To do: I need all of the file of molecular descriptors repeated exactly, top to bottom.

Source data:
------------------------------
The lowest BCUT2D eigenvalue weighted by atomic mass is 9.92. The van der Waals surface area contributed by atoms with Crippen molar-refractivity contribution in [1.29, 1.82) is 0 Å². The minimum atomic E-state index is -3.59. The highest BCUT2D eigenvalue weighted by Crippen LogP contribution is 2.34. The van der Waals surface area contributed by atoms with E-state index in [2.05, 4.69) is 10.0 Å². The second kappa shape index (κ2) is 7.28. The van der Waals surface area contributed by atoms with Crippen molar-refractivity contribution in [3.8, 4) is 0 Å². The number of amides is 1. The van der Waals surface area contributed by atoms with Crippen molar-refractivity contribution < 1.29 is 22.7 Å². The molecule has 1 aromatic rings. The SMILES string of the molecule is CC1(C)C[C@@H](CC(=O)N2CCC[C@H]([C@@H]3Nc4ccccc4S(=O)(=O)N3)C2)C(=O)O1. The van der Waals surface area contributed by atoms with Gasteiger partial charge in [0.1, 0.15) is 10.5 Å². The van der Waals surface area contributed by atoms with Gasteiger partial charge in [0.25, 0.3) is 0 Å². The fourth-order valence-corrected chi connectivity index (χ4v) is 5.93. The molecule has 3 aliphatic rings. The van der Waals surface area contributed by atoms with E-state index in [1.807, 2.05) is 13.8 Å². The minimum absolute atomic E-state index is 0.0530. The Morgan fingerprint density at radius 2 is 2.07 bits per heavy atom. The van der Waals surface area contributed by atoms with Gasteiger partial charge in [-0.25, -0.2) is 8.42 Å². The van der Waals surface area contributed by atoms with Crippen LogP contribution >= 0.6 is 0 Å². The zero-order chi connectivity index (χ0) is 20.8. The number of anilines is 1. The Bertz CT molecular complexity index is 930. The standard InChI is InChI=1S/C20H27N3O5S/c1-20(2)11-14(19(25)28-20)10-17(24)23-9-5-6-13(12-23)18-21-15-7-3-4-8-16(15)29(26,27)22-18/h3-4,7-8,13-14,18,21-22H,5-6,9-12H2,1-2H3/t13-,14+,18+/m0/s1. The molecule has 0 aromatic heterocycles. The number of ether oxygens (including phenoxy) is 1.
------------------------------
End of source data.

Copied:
The lowest BCUT2D eigenvalue weighted by atomic mass is 9.92. The van der Waals surface area contributed by atoms with Crippen molar-refractivity contribution in [1.29, 1.82) is 0 Å². The minimum atomic E-state index is -3.59. The highest BCUT2D eigenvalue weighted by Crippen LogP contribution is 2.34. The van der Waals surface area contributed by atoms with E-state index in [2.05, 4.69) is 10.0 Å². The second kappa shape index (κ2) is 7.28. The van der Waals surface area contributed by atoms with Crippen molar-refractivity contribution in [3.8, 4) is 0 Å². The number of amides is 1. The van der Waals surface area contributed by atoms with Crippen molar-refractivity contribution < 1.29 is 22.7 Å². The molecule has 1 aromatic rings. The SMILES string of the molecule is CC1(C)C[C@@H](CC(=O)N2CCC[C@H]([C@@H]3Nc4ccccc4S(=O)(=O)N3)C2)C(=O)O1. The van der Waals surface area contributed by atoms with Gasteiger partial charge in [0.1, 0.15) is 10.5 Å². The van der Waals surface area contributed by atoms with Gasteiger partial charge in [0.25, 0.3) is 0 Å². The fourth-order valence-corrected chi connectivity index (χ4v) is 5.93. The molecule has 3 aliphatic rings. The van der Waals surface area contributed by atoms with E-state index in [1.807, 2.05) is 13.8 Å². The minimum absolute atomic E-state index is 0.0530. The Morgan fingerprint density at radius 2 is 2.07 bits per heavy atom. The van der Waals surface area contributed by atoms with Gasteiger partial charge in [-0.25, -0.2) is 8.42 Å². The van der Waals surface area contributed by atoms with Crippen LogP contribution >= 0.6 is 0 Å². The zero-order chi connectivity index (χ0) is 20.8. The number of anilines is 1. The Bertz CT molecular complexity index is 930. The standard InChI is InChI=1S/C20H27N3O5S/c1-20(2)11-14(19(25)28-20)10-17(24)23-9-5-6-13(12-23)18-21-15-7-3-4-8-16(15)29(26,27)22-18/h3-4,7-8,13-14,18,21-22H,5-6,9-12H2,1-2H3/t13-,14+,18+/m0/s1. The molecule has 0 aromatic heterocycles. The number of ether oxygens (including phenoxy) is 1.